Hot or cold Wars and continued hostilities exaggerate the inflationary effect of pillars two and three crumbling. Essentially the globalization and deflation of the last thirty years will be put in reverse. Welcome to the deglobalization era!
Central banking in the Deglobalization Era
Deglobalization is the process of diminishing interdependence and integration between certain units around the world, typically nation-states. It is widely used to describe the periods of history when economic trade and investment between countries decline. – Wikipedia
Central banks have been saying for over a decade their aim was to fight deflation by inflating asset prices. (As investors) all we had to do was borrow at low rates and buy assets irrespective of quality.
Now our jobs are becoming more difficult.
Further on Zoltan states:
Central banks went from waging war against deflationary impulses coming from the globalization of cheap resources to ‘cleaning up’ the inflationary impulses coming from a complex economic war.
Deglobalization will bring about inflation, just as globalization brought about deflation. If Zoltan is correct, the argument for persistent inflation is credible.
In such an environment, central banks will contend against inflationary geopolitical events. This entails we are exiting a world where central banks manage the demand side of the economy. They are very adept and have the tools to control demand. They do not have the tools to manage supply. We are potentially on the cusp of enormous change.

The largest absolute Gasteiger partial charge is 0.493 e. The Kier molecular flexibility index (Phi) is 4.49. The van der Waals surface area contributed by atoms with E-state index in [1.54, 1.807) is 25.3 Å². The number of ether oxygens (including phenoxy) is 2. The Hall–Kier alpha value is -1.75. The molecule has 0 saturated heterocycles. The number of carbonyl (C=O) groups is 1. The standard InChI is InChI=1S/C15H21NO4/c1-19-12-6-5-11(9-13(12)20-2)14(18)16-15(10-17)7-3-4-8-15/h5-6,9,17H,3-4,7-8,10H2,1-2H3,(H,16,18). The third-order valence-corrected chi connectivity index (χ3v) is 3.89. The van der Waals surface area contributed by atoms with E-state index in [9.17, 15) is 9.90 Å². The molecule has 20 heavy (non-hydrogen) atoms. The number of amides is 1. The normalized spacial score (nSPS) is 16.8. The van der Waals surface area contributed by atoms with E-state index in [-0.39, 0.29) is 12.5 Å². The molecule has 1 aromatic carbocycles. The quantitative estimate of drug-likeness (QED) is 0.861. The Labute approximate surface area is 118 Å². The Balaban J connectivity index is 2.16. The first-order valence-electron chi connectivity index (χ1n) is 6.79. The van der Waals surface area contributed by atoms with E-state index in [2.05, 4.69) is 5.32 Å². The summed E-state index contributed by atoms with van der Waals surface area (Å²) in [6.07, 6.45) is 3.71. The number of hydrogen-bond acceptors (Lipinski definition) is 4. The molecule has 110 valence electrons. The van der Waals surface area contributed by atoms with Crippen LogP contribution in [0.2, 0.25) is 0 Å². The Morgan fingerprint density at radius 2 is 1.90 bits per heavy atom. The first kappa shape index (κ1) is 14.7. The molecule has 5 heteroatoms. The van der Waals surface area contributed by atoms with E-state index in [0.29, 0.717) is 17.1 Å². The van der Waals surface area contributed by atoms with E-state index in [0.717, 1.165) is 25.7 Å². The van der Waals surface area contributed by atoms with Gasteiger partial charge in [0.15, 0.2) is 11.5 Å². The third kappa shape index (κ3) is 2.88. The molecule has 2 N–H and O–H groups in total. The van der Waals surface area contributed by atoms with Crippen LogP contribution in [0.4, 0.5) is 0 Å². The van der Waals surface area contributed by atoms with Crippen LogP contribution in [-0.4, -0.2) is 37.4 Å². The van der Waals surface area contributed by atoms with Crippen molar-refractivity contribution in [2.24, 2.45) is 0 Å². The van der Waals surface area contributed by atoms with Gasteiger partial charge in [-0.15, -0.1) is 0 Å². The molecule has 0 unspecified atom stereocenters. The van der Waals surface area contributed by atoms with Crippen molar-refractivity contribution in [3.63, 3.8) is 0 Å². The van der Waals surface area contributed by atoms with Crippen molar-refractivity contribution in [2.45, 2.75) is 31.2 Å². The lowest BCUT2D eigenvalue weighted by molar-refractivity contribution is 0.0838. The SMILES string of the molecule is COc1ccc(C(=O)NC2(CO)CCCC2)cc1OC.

Zoltan ends with the following quote:
Today, it’s time to think more about the risk of inflation staying higher for longer due the economic warfare, and less about inflation being driven by a messy re-opening process and stimulus.
The BIS argues inflation may stay higher than what we have grown accustomed to due to a price-wage spiral. Zoltan adds that economic hot wars with China and Russia make persistently higher inflation likely.
Investors are comfortable with a Fed that willingly lowers rates and does QE at the first sign of economic or market trouble. That may change if higher inflation is more persistent. The Fed may have to sacrifice the economy and markets to some degree to ensure tolerable inflation. The Feds job is even more crucial considering the enormous debt loads and reliance on low-interest rates.
The author or his firm may have positions in mentioned securities at the time of publication. Any opinions expressed herein are solely those of the author, and do not in any way represent the views or opinions of any other person or entity.